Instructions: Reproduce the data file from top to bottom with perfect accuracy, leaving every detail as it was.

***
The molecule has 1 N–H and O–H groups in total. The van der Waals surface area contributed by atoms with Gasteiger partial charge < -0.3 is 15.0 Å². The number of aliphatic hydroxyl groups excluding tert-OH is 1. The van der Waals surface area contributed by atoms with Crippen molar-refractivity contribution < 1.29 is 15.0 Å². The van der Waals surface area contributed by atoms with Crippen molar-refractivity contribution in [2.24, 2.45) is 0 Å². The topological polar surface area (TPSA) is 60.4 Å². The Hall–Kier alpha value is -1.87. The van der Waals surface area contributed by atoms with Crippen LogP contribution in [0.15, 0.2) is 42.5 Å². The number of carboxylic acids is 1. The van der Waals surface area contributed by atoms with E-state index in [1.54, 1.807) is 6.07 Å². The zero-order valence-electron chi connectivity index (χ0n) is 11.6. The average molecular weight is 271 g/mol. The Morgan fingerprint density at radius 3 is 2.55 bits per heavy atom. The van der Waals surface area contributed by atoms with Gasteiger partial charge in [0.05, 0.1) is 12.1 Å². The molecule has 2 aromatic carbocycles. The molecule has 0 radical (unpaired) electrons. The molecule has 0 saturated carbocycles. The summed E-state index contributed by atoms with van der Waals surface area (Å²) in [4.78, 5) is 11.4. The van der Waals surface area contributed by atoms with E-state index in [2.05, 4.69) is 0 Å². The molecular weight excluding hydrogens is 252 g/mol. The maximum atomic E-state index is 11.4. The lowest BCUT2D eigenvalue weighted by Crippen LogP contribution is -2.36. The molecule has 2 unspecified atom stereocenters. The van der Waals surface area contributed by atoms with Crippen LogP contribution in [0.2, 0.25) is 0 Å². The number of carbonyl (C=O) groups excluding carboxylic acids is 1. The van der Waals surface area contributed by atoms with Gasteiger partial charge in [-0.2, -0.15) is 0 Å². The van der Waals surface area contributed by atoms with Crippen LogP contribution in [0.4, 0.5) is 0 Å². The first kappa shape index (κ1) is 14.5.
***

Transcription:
The molecule has 1 N–H and O–H groups in total. The van der Waals surface area contributed by atoms with Gasteiger partial charge < -0.3 is 15.0 Å². The number of aliphatic hydroxyl groups excluding tert-OH is 1. The van der Waals surface area contributed by atoms with Crippen molar-refractivity contribution < 1.29 is 15.0 Å². The van der Waals surface area contributed by atoms with Crippen molar-refractivity contribution in [2.24, 2.45) is 0 Å². The topological polar surface area (TPSA) is 60.4 Å². The Hall–Kier alpha value is -1.87. The van der Waals surface area contributed by atoms with Crippen LogP contribution in [0.15, 0.2) is 42.5 Å². The number of carboxylic acids is 1. The van der Waals surface area contributed by atoms with E-state index in [1.54, 1.807) is 6.07 Å². The zero-order valence-electron chi connectivity index (χ0n) is 11.6. The average molecular weight is 271 g/mol. The Morgan fingerprint density at radius 3 is 2.55 bits per heavy atom. The van der Waals surface area contributed by atoms with Gasteiger partial charge in [0.05, 0.1) is 12.1 Å². The molecule has 2 aromatic carbocycles. The molecule has 0 radical (unpaired) electrons. The molecule has 0 saturated carbocycles. The summed E-state index contributed by atoms with van der Waals surface area (Å²) in [4.78, 5) is 11.4. The van der Waals surface area contributed by atoms with E-state index in [2.05, 4.69) is 0 Å². The molecular weight excluding hydrogens is 252 g/mol. The maximum atomic E-state index is 11.4. The lowest BCUT2D eigenvalue weighted by Crippen LogP contribution is -2.36. The molecule has 2 unspecified atom stereocenters. The van der Waals surface area contributed by atoms with Crippen LogP contribution in [0.2, 0.25) is 0 Å². The number of carbonyl (C=O) groups excluding carboxylic acids is 1. The van der Waals surface area contributed by atoms with Gasteiger partial charge in [-0.2, -0.15) is 0 Å². The van der Waals surface area contributed by atoms with Crippen LogP contribution in [0.4, 0.5) is 0 Å². The first kappa shape index (κ1) is 14.5.